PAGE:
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Association of annual intensive care unit sepsis caseload with hospital mortality from sepsis in the United Kingdom, 2010-2016

Maharaj, Ritesh, Mcguire, Alistair and Street, Andrew ORCID: 0000-0002-2540-0364 (2021) Association of annual intensive care unit sepsis caseload with hospital mortality from sepsis in the United Kingdom, 2010-2016. JAMA network open, 4 (6). ISSN 2574-3805

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Identification Number: 10.1001/jamanetworkopen.2021.15305

Abstract

Importance Sepsis is associated with a high burden of inpatient mortality. Treatment in intensive care units (ICUs) that have more experience treating patients with sepsis may be associated with lower mortality. Objective To assess the association between the volume of patients with sepsis receiving care in an ICU and hospital mortality from sepsis in the UK. Design, Setting, and Participants This retrospective cohort study used data from adult patients with sepsis from 231 UK ICUs between 2010 and 2016. Demographic and clinical data were extracted from the Intensive Care National Audit & Research Centre (ICNARC) Case Mix Programme database. Data were analyzed from January 1, 2010, to December 31, 2016. Exposures Annual sepsis case volume in an ICU in the year of a patient’s admission. Main Outcomes and Measures Hospital mortality after ICU admission for sepsis assessed using a mixed-effects logistic model in a 3-level hierarchical structure based on the number of individual patients nested in years nested within ICUs. Results Among 273 001 patients included in the analysis, the median age was 66 years (interquartile range, 53-76 years), 148 149 (54.3%) were male, and 248 275 (91.0%) were White. The mean ICNARC-2018 illness severity score was 21.0 (95% CI, 20.9-21.0). Septic shock accounted for 19.3% of patient admissions, and 54.3% of patients required mechanical ventilation. The median annual sepsis volume per ICU was 242 cases (interquartile range, 177-334 cases). The study identified a significant association between the volume of sepsis cases in the ICU and mortality from sepsis; in the logistic regression model, hospital mortality was significantly lower among patients admitted to ICUs in the highest quartile of sepsis volume compared with the lowest quartile (odds ratio [OR], 0.89; 95% CI, 0.82-0.96; P = .002). With volume modeled as a restricted cubic spline, treatment in a larger ICU was associated with lower hospital mortality. A lower annual volume threshold of 215 patients above which hospital mortality decreased significantly was found; 38.8% of patients were treated in ICUs below this threshold volume. There was no significant interaction between ICU volume and severity of illness as described by the ICNARC-2018 score (β [SE], –0.00014 [0.00024]; P = .57). Conclusions and Relevance The findings suggest that patients with sepsis in the UK have higher odds of survival if they are treated in an ICU with a larger sepsis case volume. The benefit of a high sepsis case volume was not associated with the severity of the sepsis episode.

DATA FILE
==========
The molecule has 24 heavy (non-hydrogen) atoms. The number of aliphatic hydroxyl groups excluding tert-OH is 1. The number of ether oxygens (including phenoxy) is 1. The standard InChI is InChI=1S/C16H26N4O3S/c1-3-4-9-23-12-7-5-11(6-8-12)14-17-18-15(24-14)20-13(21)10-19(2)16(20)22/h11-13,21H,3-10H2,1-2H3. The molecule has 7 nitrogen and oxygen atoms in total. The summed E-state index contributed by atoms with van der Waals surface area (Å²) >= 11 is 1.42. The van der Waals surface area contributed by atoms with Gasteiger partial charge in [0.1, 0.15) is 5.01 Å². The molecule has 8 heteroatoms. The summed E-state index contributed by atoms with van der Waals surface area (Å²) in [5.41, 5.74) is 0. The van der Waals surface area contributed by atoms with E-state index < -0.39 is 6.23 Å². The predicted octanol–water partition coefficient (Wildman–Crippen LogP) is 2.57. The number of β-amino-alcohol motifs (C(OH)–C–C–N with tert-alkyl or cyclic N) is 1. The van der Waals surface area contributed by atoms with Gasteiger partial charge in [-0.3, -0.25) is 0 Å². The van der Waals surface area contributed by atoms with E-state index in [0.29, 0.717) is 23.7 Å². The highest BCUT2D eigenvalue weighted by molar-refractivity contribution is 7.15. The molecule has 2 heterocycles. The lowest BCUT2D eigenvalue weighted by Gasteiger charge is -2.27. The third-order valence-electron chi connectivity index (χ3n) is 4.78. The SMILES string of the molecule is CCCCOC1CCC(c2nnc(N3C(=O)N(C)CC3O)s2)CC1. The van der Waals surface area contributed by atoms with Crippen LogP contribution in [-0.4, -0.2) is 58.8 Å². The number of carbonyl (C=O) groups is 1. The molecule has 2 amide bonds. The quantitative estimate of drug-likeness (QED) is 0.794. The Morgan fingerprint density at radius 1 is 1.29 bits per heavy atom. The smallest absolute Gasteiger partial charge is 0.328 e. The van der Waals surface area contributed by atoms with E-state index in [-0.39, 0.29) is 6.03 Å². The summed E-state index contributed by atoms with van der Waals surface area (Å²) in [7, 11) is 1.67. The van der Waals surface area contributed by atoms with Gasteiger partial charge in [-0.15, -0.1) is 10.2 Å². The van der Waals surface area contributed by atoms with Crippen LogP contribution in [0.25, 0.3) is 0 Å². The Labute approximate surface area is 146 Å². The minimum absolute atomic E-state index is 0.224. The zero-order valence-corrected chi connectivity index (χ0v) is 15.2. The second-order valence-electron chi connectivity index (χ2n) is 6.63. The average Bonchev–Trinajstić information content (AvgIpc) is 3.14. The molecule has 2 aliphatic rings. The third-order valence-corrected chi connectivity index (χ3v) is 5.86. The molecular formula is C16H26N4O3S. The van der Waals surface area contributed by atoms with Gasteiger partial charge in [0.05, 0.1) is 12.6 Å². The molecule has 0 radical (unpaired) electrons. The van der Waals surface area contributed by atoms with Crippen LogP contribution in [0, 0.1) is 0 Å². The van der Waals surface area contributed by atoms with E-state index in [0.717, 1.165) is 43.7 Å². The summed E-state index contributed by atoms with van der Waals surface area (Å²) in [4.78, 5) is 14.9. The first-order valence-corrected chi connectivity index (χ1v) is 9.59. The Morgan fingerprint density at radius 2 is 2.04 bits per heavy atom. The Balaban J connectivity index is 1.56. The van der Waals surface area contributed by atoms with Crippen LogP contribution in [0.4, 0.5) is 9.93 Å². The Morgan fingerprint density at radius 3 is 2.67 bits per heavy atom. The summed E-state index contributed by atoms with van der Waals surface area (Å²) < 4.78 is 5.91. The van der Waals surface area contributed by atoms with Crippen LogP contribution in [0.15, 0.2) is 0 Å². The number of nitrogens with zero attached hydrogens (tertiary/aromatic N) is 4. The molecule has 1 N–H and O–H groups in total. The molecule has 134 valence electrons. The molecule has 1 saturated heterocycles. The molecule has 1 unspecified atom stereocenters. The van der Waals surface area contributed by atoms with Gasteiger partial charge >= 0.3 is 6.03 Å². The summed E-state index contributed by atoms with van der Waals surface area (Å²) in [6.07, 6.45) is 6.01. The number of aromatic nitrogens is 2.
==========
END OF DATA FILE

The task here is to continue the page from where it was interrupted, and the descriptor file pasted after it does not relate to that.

Item Type: Article
Official URL: https://jamanetwork.com/journals/jamanetworkopen
Additional Information: © 2021 The Authors
Divisions: Health Policy
Subjects: R Medicine > RA Public aspects of medicine
Date Deposited: 01 Jul 2021 09:12
Last Modified: 20 Sep 2021 02:21
URI: http://eprints.lse.ac.uk/id/eprint/110962

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